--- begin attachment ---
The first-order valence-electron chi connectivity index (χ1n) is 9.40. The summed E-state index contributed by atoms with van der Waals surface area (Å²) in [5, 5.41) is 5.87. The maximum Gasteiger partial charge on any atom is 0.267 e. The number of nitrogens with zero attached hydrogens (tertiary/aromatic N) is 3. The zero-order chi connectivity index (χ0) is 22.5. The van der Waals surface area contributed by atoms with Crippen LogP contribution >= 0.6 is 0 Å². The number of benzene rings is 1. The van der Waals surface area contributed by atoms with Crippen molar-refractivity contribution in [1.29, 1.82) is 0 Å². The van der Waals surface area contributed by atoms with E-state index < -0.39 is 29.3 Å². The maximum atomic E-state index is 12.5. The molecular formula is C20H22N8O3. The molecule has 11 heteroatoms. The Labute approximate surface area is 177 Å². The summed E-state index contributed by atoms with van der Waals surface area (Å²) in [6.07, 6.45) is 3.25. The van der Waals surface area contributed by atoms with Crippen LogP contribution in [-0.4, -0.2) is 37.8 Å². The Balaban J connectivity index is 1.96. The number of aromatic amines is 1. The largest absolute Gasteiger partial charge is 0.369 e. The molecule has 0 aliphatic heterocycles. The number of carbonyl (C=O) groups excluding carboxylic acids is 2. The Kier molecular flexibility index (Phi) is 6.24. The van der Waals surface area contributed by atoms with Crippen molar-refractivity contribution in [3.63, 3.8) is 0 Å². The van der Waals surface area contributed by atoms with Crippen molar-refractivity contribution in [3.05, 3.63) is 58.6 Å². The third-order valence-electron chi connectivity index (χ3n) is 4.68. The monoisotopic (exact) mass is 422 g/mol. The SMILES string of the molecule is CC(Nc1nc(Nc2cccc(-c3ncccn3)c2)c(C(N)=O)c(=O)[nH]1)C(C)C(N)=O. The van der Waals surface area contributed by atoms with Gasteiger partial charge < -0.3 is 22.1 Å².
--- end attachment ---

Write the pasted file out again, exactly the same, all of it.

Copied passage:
The first-order valence-electron chi connectivity index (χ1n) is 9.40. The summed E-state index contributed by atoms with van der Waals surface area (Å²) in [5, 5.41) is 5.87. The maximum Gasteiger partial charge on any atom is 0.267 e. The number of nitrogens with zero attached hydrogens (tertiary/aromatic N) is 3. The zero-order chi connectivity index (χ0) is 22.5. The van der Waals surface area contributed by atoms with Crippen LogP contribution >= 0.6 is 0 Å². The number of benzene rings is 1. The van der Waals surface area contributed by atoms with Crippen molar-refractivity contribution in [1.29, 1.82) is 0 Å². The van der Waals surface area contributed by atoms with E-state index < -0.39 is 29.3 Å². The maximum atomic E-state index is 12.5. The molecular formula is C20H22N8O3. The molecule has 11 heteroatoms. The Labute approximate surface area is 177 Å². The summed E-state index contributed by atoms with van der Waals surface area (Å²) in [6.07, 6.45) is 3.25. The van der Waals surface area contributed by atoms with Crippen LogP contribution in [-0.4, -0.2) is 37.8 Å². The Balaban J connectivity index is 1.96. The number of aromatic amines is 1. The largest absolute Gasteiger partial charge is 0.369 e. The molecule has 0 aliphatic heterocycles. The number of carbonyl (C=O) groups excluding carboxylic acids is 2. The Kier molecular flexibility index (Phi) is 6.24. The van der Waals surface area contributed by atoms with Crippen molar-refractivity contribution in [3.63, 3.8) is 0 Å². The van der Waals surface area contributed by atoms with Crippen molar-refractivity contribution in [3.05, 3.63) is 58.6 Å². The third-order valence-electron chi connectivity index (χ3n) is 4.68. The monoisotopic (exact) mass is 422 g/mol. The SMILES string of the molecule is CC(Nc1nc(Nc2cccc(-c3ncccn3)c2)c(C(N)=O)c(=O)[nH]1)C(C)C(N)=O. The van der Waals surface area contributed by atoms with Gasteiger partial charge < -0.3 is 22.1 Å².